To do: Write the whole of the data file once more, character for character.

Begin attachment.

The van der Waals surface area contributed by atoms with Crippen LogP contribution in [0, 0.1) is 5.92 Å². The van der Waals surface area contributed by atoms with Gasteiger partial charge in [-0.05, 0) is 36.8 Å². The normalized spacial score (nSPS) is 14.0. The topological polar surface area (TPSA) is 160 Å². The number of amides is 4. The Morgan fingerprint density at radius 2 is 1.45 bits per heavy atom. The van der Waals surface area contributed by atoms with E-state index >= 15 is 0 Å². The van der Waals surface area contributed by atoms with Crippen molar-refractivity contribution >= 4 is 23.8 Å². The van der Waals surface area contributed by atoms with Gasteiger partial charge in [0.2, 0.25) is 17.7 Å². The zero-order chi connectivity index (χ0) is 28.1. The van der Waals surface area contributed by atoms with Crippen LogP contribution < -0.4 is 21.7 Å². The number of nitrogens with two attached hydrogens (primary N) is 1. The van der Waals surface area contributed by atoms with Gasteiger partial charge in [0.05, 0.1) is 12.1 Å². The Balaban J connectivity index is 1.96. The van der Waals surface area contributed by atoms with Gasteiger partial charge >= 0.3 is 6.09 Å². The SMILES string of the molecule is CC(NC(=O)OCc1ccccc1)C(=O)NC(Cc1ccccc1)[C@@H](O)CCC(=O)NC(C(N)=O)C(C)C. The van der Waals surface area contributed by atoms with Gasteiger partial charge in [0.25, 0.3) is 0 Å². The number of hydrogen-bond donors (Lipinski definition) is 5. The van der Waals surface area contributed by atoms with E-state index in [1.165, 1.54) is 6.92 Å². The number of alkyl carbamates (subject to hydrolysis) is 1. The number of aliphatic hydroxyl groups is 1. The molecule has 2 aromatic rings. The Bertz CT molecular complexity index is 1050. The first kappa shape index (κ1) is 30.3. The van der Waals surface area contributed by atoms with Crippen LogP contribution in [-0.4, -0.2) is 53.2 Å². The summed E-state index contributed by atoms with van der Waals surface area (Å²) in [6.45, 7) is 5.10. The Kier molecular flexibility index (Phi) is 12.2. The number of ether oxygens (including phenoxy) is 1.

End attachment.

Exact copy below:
The van der Waals surface area contributed by atoms with Crippen LogP contribution in [0, 0.1) is 5.92 Å². The van der Waals surface area contributed by atoms with Gasteiger partial charge in [-0.05, 0) is 36.8 Å². The normalized spacial score (nSPS) is 14.0. The topological polar surface area (TPSA) is 160 Å². The number of amides is 4. The Morgan fingerprint density at radius 2 is 1.45 bits per heavy atom. The van der Waals surface area contributed by atoms with E-state index >= 15 is 0 Å². The van der Waals surface area contributed by atoms with Crippen molar-refractivity contribution >= 4 is 23.8 Å². The van der Waals surface area contributed by atoms with Gasteiger partial charge in [0.2, 0.25) is 17.7 Å². The zero-order chi connectivity index (χ0) is 28.1. The van der Waals surface area contributed by atoms with Crippen LogP contribution < -0.4 is 21.7 Å². The number of nitrogens with two attached hydrogens (primary N) is 1. The van der Waals surface area contributed by atoms with Gasteiger partial charge in [0.05, 0.1) is 12.1 Å². The Balaban J connectivity index is 1.96. The van der Waals surface area contributed by atoms with Gasteiger partial charge >= 0.3 is 6.09 Å². The SMILES string of the molecule is CC(NC(=O)OCc1ccccc1)C(=O)NC(Cc1ccccc1)[C@@H](O)CCC(=O)NC(C(N)=O)C(C)C. The van der Waals surface area contributed by atoms with Gasteiger partial charge in [0.25, 0.3) is 0 Å². The number of hydrogen-bond donors (Lipinski definition) is 5. The van der Waals surface area contributed by atoms with E-state index in [1.165, 1.54) is 6.92 Å². The number of alkyl carbamates (subject to hydrolysis) is 1. The number of aliphatic hydroxyl groups is 1. The molecule has 2 aromatic rings. The Bertz CT molecular complexity index is 1050. The first kappa shape index (κ1) is 30.3. The van der Waals surface area contributed by atoms with Crippen LogP contribution in [-0.4, -0.2) is 53.2 Å². The summed E-state index contributed by atoms with van der Waals surface area (Å²) in [6.45, 7) is 5.10. The Kier molecular flexibility index (Phi) is 12.2. The number of ether oxygens (including phenoxy) is 1.